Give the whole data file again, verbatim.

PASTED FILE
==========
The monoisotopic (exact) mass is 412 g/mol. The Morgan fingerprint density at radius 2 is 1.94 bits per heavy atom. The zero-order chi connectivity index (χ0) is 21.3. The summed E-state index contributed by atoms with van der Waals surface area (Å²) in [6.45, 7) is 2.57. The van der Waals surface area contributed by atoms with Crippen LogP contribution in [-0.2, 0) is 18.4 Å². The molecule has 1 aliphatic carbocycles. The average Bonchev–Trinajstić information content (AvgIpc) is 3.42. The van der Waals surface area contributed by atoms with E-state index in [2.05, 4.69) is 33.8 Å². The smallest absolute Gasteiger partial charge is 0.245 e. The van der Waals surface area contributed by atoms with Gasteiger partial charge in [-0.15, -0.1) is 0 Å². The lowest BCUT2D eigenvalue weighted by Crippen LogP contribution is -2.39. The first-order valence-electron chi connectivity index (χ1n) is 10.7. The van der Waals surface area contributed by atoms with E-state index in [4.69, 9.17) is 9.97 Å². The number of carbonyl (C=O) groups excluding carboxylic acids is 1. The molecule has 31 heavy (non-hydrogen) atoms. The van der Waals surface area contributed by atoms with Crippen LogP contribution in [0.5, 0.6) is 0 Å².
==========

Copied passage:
The monoisotopic (exact) mass is 412 g/mol. The Morgan fingerprint density at radius 2 is 1.94 bits per heavy atom. The zero-order chi connectivity index (χ0) is 21.3. The summed E-state index contributed by atoms with van der Waals surface area (Å²) in [6.45, 7) is 2.57. The van der Waals surface area contributed by atoms with Crippen LogP contribution in [-0.2, 0) is 18.4 Å². The molecule has 1 aliphatic carbocycles. The average Bonchev–Trinajstić information content (AvgIpc) is 3.42. The van der Waals surface area contributed by atoms with E-state index in [2.05, 4.69) is 33.8 Å². The smallest absolute Gasteiger partial charge is 0.245 e. The van der Waals surface area contributed by atoms with Gasteiger partial charge in [-0.15, -0.1) is 0 Å². The lowest BCUT2D eigenvalue weighted by Crippen LogP contribution is -2.39. The first-order valence-electron chi connectivity index (χ1n) is 10.7. The van der Waals surface area contributed by atoms with E-state index in [4.69, 9.17) is 9.97 Å². The number of carbonyl (C=O) groups excluding carboxylic acids is 1. The molecule has 31 heavy (non-hydrogen) atoms. The van der Waals surface area contributed by atoms with Crippen LogP contribution in [0.5, 0.6) is 0 Å².